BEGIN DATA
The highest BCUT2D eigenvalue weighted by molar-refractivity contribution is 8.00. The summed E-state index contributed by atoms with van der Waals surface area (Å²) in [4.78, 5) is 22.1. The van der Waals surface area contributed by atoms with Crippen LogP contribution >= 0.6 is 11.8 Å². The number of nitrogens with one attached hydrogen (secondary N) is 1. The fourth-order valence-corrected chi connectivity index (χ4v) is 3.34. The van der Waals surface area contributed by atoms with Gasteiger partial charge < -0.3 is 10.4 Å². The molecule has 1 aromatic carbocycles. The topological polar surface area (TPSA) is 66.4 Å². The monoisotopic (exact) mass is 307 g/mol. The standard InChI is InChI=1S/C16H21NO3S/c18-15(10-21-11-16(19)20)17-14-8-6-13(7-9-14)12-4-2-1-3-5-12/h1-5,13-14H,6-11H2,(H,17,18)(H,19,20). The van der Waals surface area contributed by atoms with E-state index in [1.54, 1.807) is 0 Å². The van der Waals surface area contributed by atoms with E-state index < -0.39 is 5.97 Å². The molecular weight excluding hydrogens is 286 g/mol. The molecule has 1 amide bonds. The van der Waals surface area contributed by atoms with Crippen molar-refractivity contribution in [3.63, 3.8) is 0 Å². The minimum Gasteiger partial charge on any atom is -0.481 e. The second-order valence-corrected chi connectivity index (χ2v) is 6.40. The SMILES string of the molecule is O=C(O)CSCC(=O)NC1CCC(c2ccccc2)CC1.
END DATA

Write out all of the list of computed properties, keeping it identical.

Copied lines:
The highest BCUT2D eigenvalue weighted by molar-refractivity contribution is 8.00. The summed E-state index contributed by atoms with van der Waals surface area (Å²) in [4.78, 5) is 22.1. The van der Waals surface area contributed by atoms with Crippen LogP contribution >= 0.6 is 11.8 Å². The number of nitrogens with one attached hydrogen (secondary N) is 1. The fourth-order valence-corrected chi connectivity index (χ4v) is 3.34. The van der Waals surface area contributed by atoms with Gasteiger partial charge < -0.3 is 10.4 Å². The molecule has 1 aromatic carbocycles. The topological polar surface area (TPSA) is 66.4 Å². The monoisotopic (exact) mass is 307 g/mol. The standard InChI is InChI=1S/C16H21NO3S/c18-15(10-21-11-16(19)20)17-14-8-6-13(7-9-14)12-4-2-1-3-5-12/h1-5,13-14H,6-11H2,(H,17,18)(H,19,20). The van der Waals surface area contributed by atoms with E-state index in [1.54, 1.807) is 0 Å². The van der Waals surface area contributed by atoms with E-state index < -0.39 is 5.97 Å². The molecular weight excluding hydrogens is 286 g/mol. The molecule has 1 amide bonds. The van der Waals surface area contributed by atoms with Crippen molar-refractivity contribution in [3.63, 3.8) is 0 Å². The minimum Gasteiger partial charge on any atom is -0.481 e. The second-order valence-corrected chi connectivity index (χ2v) is 6.40. The SMILES string of the molecule is O=C(O)CSCC(=O)NC1CCC(c2ccccc2)CC1.